was opened on 21 December 1896. Dingle was the line's only underground station and was located on Park Road; the station is now used as a garage. The extension at Herculaneum Dock was achieved with a 200 ft (61 m) lattice girder bridge and then boring a half mile (0.5 miles (804.7 m)) tunnel through the sandstone cliff to Park Road. The tunnel portal and complete underground station are some of the few surviving signs of the railway's existence.

Finally, a northward extension was connected to the Lancashire and Yorkshire Railway
Lancashire and Yorkshire Railway
The Lancashire and Yorkshire Railway was a major British railway company before the 1923 Grouping. It was incorporated in 1847 from an amalgamation of several existing railways...

's North Mersey Branch
North Mersey Branch
The North Mersey Branch is a railway line that connected the Liverpool and Bury Railway at Fazakerley Junction with the Gladstone Dock. It was opened in 1867 by the Lancashire and Yorkshire Railway.- Usage :...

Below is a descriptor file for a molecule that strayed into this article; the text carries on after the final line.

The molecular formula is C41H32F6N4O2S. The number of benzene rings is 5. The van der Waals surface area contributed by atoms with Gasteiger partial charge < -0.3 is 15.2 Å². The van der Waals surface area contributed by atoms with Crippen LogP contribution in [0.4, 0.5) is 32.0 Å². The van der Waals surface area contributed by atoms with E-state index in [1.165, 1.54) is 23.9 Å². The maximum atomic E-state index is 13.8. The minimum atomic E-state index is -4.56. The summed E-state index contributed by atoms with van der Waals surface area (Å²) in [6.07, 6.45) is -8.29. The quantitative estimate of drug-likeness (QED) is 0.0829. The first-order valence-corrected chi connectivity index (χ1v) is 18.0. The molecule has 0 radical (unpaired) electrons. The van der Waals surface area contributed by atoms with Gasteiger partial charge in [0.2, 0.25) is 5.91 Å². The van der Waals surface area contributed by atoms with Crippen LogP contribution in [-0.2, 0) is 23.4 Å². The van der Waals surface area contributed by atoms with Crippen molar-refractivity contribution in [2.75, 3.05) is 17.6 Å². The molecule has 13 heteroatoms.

on 2 July 1905. The Lancashire and Yorkshire Railway ran some of its own specially built vehicles on the line, and these were especially used during race meetings at Aintree Racecourse
Aintree Racecourse
Aintree Racecourse is a racecourse in Aintree, Merseyside, England.It was served by Aintree Racecourse railway station until the station closed in the 1960s....



The purpose-designed trains used on the Overhead Railway were revolutionary, setting the standard used world-wide today. They were the world's first electric multiple unit
Electric multiple unit
An electric multiple unit or EMU is a multiple unit train consisting of self-propelled carriages, using electricity as the motive power. An EMU requires no separate locomotive, as electric traction motors are incorporated within one or a number of the carriages...

 (EMU) trains, requiring no locomotive, and the first light-rail trains. In the southern extension the EMUs were also the first to be used underground. Within eighty years most passenger journeys in Britain were being made on trains that worked on the multiple-unit principle.